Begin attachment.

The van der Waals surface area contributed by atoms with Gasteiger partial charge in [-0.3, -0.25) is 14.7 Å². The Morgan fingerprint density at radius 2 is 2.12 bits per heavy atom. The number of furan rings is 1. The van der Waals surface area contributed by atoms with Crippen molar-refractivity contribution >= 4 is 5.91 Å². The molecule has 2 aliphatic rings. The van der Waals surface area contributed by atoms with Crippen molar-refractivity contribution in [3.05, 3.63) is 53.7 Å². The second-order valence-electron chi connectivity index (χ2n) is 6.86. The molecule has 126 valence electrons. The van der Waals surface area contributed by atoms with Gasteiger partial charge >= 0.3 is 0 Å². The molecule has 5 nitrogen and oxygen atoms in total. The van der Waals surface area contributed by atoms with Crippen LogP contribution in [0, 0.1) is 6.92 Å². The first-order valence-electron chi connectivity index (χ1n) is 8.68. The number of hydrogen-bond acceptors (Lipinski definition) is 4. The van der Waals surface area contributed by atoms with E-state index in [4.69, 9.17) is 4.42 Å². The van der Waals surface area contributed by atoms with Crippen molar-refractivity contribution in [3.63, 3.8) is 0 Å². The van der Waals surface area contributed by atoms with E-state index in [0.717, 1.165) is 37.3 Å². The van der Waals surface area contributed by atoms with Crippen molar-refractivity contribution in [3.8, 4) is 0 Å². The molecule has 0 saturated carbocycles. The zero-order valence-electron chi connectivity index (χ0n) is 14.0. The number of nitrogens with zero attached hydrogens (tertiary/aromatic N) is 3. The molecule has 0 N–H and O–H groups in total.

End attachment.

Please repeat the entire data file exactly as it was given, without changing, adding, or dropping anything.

The van der Waals surface area contributed by atoms with Gasteiger partial charge in [-0.3, -0.25) is 14.7 Å². The Morgan fingerprint density at radius 2 is 2.12 bits per heavy atom. The number of furan rings is 1. The van der Waals surface area contributed by atoms with Crippen molar-refractivity contribution >= 4 is 5.91 Å². The molecule has 2 aliphatic rings. The van der Waals surface area contributed by atoms with Crippen molar-refractivity contribution in [3.05, 3.63) is 53.7 Å². The second-order valence-electron chi connectivity index (χ2n) is 6.86. The molecule has 126 valence electrons. The van der Waals surface area contributed by atoms with Gasteiger partial charge >= 0.3 is 0 Å². The molecule has 5 nitrogen and oxygen atoms in total. The van der Waals surface area contributed by atoms with Crippen LogP contribution in [0, 0.1) is 6.92 Å². The first-order valence-electron chi connectivity index (χ1n) is 8.68. The number of hydrogen-bond acceptors (Lipinski definition) is 4. The van der Waals surface area contributed by atoms with E-state index in [4.69, 9.17) is 4.42 Å². The van der Waals surface area contributed by atoms with Crippen molar-refractivity contribution in [3.63, 3.8) is 0 Å². The van der Waals surface area contributed by atoms with E-state index in [0.717, 1.165) is 37.3 Å². The van der Waals surface area contributed by atoms with Crippen molar-refractivity contribution in [3.8, 4) is 0 Å². The molecule has 0 saturated carbocycles. The zero-order valence-electron chi connectivity index (χ0n) is 14.0. The number of nitrogens with zero attached hydrogens (tertiary/aromatic N) is 3. The molecule has 0 N–H and O–H groups in total.